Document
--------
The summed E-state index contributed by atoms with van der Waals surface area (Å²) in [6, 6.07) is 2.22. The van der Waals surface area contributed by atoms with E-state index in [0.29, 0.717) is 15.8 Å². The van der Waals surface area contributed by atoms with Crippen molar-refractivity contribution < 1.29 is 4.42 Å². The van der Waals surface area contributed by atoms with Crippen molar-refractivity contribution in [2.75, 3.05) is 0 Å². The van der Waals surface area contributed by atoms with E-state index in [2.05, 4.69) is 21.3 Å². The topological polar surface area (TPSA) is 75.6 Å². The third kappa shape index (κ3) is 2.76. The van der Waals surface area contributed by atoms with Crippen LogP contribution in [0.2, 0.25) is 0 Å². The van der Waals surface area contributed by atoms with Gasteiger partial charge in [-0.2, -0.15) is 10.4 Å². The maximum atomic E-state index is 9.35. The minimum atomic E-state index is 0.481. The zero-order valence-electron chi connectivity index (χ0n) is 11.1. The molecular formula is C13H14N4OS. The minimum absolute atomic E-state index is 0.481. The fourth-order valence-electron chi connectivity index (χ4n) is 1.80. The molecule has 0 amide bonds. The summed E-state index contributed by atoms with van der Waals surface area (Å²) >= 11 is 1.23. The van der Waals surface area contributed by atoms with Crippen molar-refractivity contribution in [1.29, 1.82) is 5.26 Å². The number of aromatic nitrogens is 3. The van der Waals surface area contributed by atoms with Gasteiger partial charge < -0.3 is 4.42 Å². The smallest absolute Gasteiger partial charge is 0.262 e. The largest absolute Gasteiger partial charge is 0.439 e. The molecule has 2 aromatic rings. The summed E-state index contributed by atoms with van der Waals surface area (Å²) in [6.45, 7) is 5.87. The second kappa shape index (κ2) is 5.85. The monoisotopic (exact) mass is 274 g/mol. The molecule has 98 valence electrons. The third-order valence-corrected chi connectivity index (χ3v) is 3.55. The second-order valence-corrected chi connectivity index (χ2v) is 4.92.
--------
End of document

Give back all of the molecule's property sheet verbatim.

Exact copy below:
The summed E-state index contributed by atoms with van der Waals surface area (Å²) in [6, 6.07) is 2.22. The van der Waals surface area contributed by atoms with E-state index in [0.29, 0.717) is 15.8 Å². The van der Waals surface area contributed by atoms with Crippen molar-refractivity contribution < 1.29 is 4.42 Å². The van der Waals surface area contributed by atoms with Crippen molar-refractivity contribution in [2.75, 3.05) is 0 Å². The van der Waals surface area contributed by atoms with E-state index in [2.05, 4.69) is 21.3 Å². The topological polar surface area (TPSA) is 75.6 Å². The third kappa shape index (κ3) is 2.76. The van der Waals surface area contributed by atoms with Crippen LogP contribution in [0.2, 0.25) is 0 Å². The van der Waals surface area contributed by atoms with Gasteiger partial charge in [-0.2, -0.15) is 10.4 Å². The maximum atomic E-state index is 9.35. The minimum atomic E-state index is 0.481. The zero-order valence-electron chi connectivity index (χ0n) is 11.1. The molecular formula is C13H14N4OS. The minimum absolute atomic E-state index is 0.481. The fourth-order valence-electron chi connectivity index (χ4n) is 1.80. The molecule has 0 amide bonds. The summed E-state index contributed by atoms with van der Waals surface area (Å²) >= 11 is 1.23. The van der Waals surface area contributed by atoms with Crippen molar-refractivity contribution in [1.29, 1.82) is 5.26 Å². The number of aromatic nitrogens is 3. The van der Waals surface area contributed by atoms with Gasteiger partial charge < -0.3 is 4.42 Å². The smallest absolute Gasteiger partial charge is 0.262 e. The largest absolute Gasteiger partial charge is 0.439 e. The molecule has 2 aromatic rings. The summed E-state index contributed by atoms with van der Waals surface area (Å²) in [6.45, 7) is 5.87. The second kappa shape index (κ2) is 5.85. The monoisotopic (exact) mass is 274 g/mol. The molecule has 98 valence electrons. The third-order valence-corrected chi connectivity index (χ3v) is 3.55. The second-order valence-corrected chi connectivity index (χ2v) is 4.92.